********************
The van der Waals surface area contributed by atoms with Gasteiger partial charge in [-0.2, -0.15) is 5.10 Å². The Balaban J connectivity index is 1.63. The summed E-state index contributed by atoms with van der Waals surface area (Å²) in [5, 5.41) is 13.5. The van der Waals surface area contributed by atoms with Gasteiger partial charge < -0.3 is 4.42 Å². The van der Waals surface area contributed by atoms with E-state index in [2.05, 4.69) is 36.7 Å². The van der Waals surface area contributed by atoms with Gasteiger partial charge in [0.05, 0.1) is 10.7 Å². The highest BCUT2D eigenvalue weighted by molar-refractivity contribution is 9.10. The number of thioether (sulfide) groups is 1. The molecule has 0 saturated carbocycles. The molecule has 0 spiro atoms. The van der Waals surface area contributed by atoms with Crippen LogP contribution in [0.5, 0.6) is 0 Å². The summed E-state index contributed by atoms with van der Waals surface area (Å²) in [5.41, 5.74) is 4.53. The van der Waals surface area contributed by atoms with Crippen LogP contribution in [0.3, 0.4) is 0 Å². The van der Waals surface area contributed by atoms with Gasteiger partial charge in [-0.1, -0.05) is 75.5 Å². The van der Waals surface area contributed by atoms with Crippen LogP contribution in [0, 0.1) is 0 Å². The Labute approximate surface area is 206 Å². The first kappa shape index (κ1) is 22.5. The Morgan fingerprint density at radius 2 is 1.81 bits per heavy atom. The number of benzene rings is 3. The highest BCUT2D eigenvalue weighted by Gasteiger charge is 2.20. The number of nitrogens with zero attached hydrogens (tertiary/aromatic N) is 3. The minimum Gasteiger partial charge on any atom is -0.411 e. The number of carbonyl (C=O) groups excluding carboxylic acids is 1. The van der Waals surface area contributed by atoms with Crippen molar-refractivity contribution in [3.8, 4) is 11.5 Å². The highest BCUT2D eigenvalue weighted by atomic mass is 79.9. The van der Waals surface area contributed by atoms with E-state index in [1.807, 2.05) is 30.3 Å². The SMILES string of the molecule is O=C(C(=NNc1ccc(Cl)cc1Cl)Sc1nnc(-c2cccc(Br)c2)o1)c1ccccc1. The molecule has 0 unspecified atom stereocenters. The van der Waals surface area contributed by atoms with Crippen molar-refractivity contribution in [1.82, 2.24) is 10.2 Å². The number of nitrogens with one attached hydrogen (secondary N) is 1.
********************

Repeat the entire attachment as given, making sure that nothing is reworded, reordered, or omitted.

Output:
The van der Waals surface area contributed by atoms with Gasteiger partial charge in [-0.2, -0.15) is 5.10 Å². The Balaban J connectivity index is 1.63. The summed E-state index contributed by atoms with van der Waals surface area (Å²) in [5, 5.41) is 13.5. The van der Waals surface area contributed by atoms with Gasteiger partial charge < -0.3 is 4.42 Å². The van der Waals surface area contributed by atoms with E-state index in [2.05, 4.69) is 36.7 Å². The van der Waals surface area contributed by atoms with Gasteiger partial charge in [0.05, 0.1) is 10.7 Å². The highest BCUT2D eigenvalue weighted by molar-refractivity contribution is 9.10. The number of thioether (sulfide) groups is 1. The molecule has 0 saturated carbocycles. The molecule has 0 spiro atoms. The van der Waals surface area contributed by atoms with Crippen LogP contribution in [0.5, 0.6) is 0 Å². The summed E-state index contributed by atoms with van der Waals surface area (Å²) in [5.41, 5.74) is 4.53. The van der Waals surface area contributed by atoms with Crippen LogP contribution in [0.3, 0.4) is 0 Å². The van der Waals surface area contributed by atoms with Gasteiger partial charge in [-0.1, -0.05) is 75.5 Å². The van der Waals surface area contributed by atoms with Crippen LogP contribution in [0, 0.1) is 0 Å². The Labute approximate surface area is 206 Å². The first kappa shape index (κ1) is 22.5. The Morgan fingerprint density at radius 2 is 1.81 bits per heavy atom. The number of benzene rings is 3. The highest BCUT2D eigenvalue weighted by Gasteiger charge is 2.20. The number of nitrogens with zero attached hydrogens (tertiary/aromatic N) is 3. The minimum Gasteiger partial charge on any atom is -0.411 e. The number of carbonyl (C=O) groups excluding carboxylic acids is 1. The van der Waals surface area contributed by atoms with Crippen molar-refractivity contribution in [3.8, 4) is 11.5 Å². The highest BCUT2D eigenvalue weighted by atomic mass is 79.9. The van der Waals surface area contributed by atoms with E-state index in [1.807, 2.05) is 30.3 Å². The SMILES string of the molecule is O=C(C(=NNc1ccc(Cl)cc1Cl)Sc1nnc(-c2cccc(Br)c2)o1)c1ccccc1. The molecule has 0 unspecified atom stereocenters. The van der Waals surface area contributed by atoms with Crippen molar-refractivity contribution in [1.82, 2.24) is 10.2 Å². The number of nitrogens with one attached hydrogen (secondary N) is 1.